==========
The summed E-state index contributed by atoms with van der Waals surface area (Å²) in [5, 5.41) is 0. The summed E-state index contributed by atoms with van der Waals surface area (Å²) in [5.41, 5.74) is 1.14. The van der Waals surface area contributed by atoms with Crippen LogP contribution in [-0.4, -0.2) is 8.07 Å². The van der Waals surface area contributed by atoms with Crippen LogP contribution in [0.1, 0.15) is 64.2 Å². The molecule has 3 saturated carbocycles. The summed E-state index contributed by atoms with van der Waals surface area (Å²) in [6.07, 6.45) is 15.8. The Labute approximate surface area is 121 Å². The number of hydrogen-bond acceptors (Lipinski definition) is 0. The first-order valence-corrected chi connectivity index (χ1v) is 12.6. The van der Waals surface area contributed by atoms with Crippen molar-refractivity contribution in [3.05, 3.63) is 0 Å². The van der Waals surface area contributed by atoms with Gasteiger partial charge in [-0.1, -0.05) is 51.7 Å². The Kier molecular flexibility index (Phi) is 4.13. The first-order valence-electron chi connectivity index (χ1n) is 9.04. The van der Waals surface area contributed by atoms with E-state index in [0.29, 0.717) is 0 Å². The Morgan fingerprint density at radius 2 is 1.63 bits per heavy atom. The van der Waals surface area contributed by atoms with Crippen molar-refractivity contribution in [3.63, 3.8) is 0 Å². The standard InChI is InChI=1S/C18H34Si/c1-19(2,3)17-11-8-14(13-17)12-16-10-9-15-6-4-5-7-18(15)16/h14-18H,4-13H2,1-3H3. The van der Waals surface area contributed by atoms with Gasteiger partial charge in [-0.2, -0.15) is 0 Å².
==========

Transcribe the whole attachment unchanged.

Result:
The summed E-state index contributed by atoms with van der Waals surface area (Å²) in [5, 5.41) is 0. The summed E-state index contributed by atoms with van der Waals surface area (Å²) in [5.41, 5.74) is 1.14. The van der Waals surface area contributed by atoms with Crippen LogP contribution in [-0.4, -0.2) is 8.07 Å². The van der Waals surface area contributed by atoms with Crippen LogP contribution in [0.1, 0.15) is 64.2 Å². The molecule has 3 saturated carbocycles. The summed E-state index contributed by atoms with van der Waals surface area (Å²) in [6.07, 6.45) is 15.8. The Labute approximate surface area is 121 Å². The number of hydrogen-bond acceptors (Lipinski definition) is 0. The first-order valence-corrected chi connectivity index (χ1v) is 12.6. The van der Waals surface area contributed by atoms with Crippen molar-refractivity contribution in [3.05, 3.63) is 0 Å². The van der Waals surface area contributed by atoms with Gasteiger partial charge in [-0.1, -0.05) is 51.7 Å². The Kier molecular flexibility index (Phi) is 4.13. The first-order valence-electron chi connectivity index (χ1n) is 9.04. The van der Waals surface area contributed by atoms with E-state index in [0.29, 0.717) is 0 Å². The Morgan fingerprint density at radius 2 is 1.63 bits per heavy atom. The van der Waals surface area contributed by atoms with Crippen molar-refractivity contribution in [3.63, 3.8) is 0 Å². The standard InChI is InChI=1S/C18H34Si/c1-19(2,3)17-11-8-14(13-17)12-16-10-9-15-6-4-5-7-18(15)16/h14-18H,4-13H2,1-3H3. The van der Waals surface area contributed by atoms with Gasteiger partial charge in [-0.2, -0.15) is 0 Å².